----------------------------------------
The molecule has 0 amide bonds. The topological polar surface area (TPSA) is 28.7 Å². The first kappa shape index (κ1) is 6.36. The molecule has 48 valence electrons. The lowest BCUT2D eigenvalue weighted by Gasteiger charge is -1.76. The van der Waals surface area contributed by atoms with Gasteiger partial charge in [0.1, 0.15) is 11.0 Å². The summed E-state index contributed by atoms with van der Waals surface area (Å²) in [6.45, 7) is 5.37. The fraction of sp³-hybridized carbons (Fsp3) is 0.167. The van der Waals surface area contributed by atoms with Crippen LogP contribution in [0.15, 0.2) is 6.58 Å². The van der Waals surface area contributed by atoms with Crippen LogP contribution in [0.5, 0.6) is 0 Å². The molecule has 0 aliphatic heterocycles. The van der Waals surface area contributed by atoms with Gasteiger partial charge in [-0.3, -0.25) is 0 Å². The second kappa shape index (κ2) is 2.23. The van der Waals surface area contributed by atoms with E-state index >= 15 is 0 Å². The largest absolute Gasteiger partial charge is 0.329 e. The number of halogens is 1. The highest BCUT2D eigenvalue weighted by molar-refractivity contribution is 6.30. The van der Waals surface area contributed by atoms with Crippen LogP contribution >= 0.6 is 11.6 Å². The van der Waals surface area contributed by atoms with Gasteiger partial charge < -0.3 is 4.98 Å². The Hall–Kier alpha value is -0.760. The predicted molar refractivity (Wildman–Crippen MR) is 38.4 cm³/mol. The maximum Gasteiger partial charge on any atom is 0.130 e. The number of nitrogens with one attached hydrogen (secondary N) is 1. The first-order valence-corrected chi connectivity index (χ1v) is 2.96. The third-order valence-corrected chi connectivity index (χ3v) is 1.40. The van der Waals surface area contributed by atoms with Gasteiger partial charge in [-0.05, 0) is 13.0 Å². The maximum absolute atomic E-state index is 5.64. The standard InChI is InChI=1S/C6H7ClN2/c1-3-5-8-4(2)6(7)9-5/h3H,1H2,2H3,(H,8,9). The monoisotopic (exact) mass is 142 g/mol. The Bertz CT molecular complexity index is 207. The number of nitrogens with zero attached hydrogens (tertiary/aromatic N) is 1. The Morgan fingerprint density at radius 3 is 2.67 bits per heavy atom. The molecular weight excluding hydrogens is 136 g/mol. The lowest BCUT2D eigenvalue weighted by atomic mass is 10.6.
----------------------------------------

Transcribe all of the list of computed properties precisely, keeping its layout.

The molecule has 0 amide bonds. The topological polar surface area (TPSA) is 28.7 Å². The first kappa shape index (κ1) is 6.36. The molecule has 48 valence electrons. The lowest BCUT2D eigenvalue weighted by Gasteiger charge is -1.76. The van der Waals surface area contributed by atoms with Gasteiger partial charge in [0.1, 0.15) is 11.0 Å². The summed E-state index contributed by atoms with van der Waals surface area (Å²) in [6.45, 7) is 5.37. The fraction of sp³-hybridized carbons (Fsp3) is 0.167. The van der Waals surface area contributed by atoms with Crippen LogP contribution in [0.15, 0.2) is 6.58 Å². The van der Waals surface area contributed by atoms with Crippen LogP contribution in [0.5, 0.6) is 0 Å². The molecule has 0 aliphatic heterocycles. The van der Waals surface area contributed by atoms with Gasteiger partial charge in [-0.3, -0.25) is 0 Å². The second kappa shape index (κ2) is 2.23. The van der Waals surface area contributed by atoms with E-state index >= 15 is 0 Å². The largest absolute Gasteiger partial charge is 0.329 e. The number of halogens is 1. The highest BCUT2D eigenvalue weighted by molar-refractivity contribution is 6.30. The van der Waals surface area contributed by atoms with Crippen LogP contribution >= 0.6 is 11.6 Å². The van der Waals surface area contributed by atoms with Gasteiger partial charge < -0.3 is 4.98 Å². The Hall–Kier alpha value is -0.760. The predicted molar refractivity (Wildman–Crippen MR) is 38.4 cm³/mol. The maximum Gasteiger partial charge on any atom is 0.130 e. The number of nitrogens with one attached hydrogen (secondary N) is 1. The first-order valence-corrected chi connectivity index (χ1v) is 2.96. The third-order valence-corrected chi connectivity index (χ3v) is 1.40. The van der Waals surface area contributed by atoms with Gasteiger partial charge in [-0.05, 0) is 13.0 Å². The maximum absolute atomic E-state index is 5.64. The standard InChI is InChI=1S/C6H7ClN2/c1-3-5-8-4(2)6(7)9-5/h3H,1H2,2H3,(H,8,9). The monoisotopic (exact) mass is 142 g/mol. The Bertz CT molecular complexity index is 207. The number of nitrogens with zero attached hydrogens (tertiary/aromatic N) is 1. The Morgan fingerprint density at radius 3 is 2.67 bits per heavy atom. The molecular weight excluding hydrogens is 136 g/mol. The lowest BCUT2D eigenvalue weighted by atomic mass is 10.6.